The cold was a surprise, but then she’d never hiked the Waucamaw in late September either. The Waucamaw Wilderness had always been a summer adventure with her parents when pesky no-see-ums, bloodsucking mosquitoes, and heat that could melt a person to a sweat puddle were her biggest problems. Now, she was crunching over brittle ice and skidding on frost-covered roots and bare rock every morning. The going was treacherous, each step an invitation to turn an ankle. The farther north and the closer to Lake Superior she got—still two days in the future and nothing but a hazy purple smear smudging the horizon—the greater the risk of bad weather. She could just make out, to the very far west, beneath a slate layer of clouds, the feathery, blue-gray swirls of rain blowing south. But for her, the way ahead was nothing but blue skies: a day that promised to be crisp and picture-perfect, and something she was pretty sure her parents would’ve loved.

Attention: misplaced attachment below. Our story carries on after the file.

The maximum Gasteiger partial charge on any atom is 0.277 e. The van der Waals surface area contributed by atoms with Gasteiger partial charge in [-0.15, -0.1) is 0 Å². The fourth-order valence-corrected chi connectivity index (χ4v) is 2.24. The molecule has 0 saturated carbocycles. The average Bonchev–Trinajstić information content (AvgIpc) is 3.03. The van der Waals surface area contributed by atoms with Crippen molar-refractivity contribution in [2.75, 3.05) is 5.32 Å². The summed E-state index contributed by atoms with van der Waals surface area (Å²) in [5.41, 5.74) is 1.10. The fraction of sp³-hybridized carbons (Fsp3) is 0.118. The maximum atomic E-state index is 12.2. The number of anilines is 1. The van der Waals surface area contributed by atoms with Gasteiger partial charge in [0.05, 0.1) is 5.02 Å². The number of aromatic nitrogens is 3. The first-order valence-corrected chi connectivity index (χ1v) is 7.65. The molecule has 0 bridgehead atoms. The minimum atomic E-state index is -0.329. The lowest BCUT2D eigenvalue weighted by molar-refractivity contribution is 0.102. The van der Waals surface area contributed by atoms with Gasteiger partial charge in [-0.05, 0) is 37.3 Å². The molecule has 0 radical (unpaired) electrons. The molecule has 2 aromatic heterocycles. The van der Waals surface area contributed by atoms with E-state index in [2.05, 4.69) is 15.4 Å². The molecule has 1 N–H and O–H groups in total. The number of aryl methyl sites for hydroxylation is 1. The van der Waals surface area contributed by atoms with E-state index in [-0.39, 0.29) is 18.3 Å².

If only she could remember who they were.

In the beginning, there’d been smoke.

She was fifteen and an orphan by then, which was kind of sucky, although she’d had a year to get over it already. When the smoky stink persisted and there was no fire, her aunt decided Alex was having one of those post-traumatic things and shipped her off to a shrink, a complete gestapo-wannabe who probably wore black stilettos and beat her husband: Ah zo, ze smoke, zis is a repetition of your parents’ crash, yah? Only the shrink was also pretty smart and promptly shipped Alex off to Barrett, a neurosurgeon, who found the monster.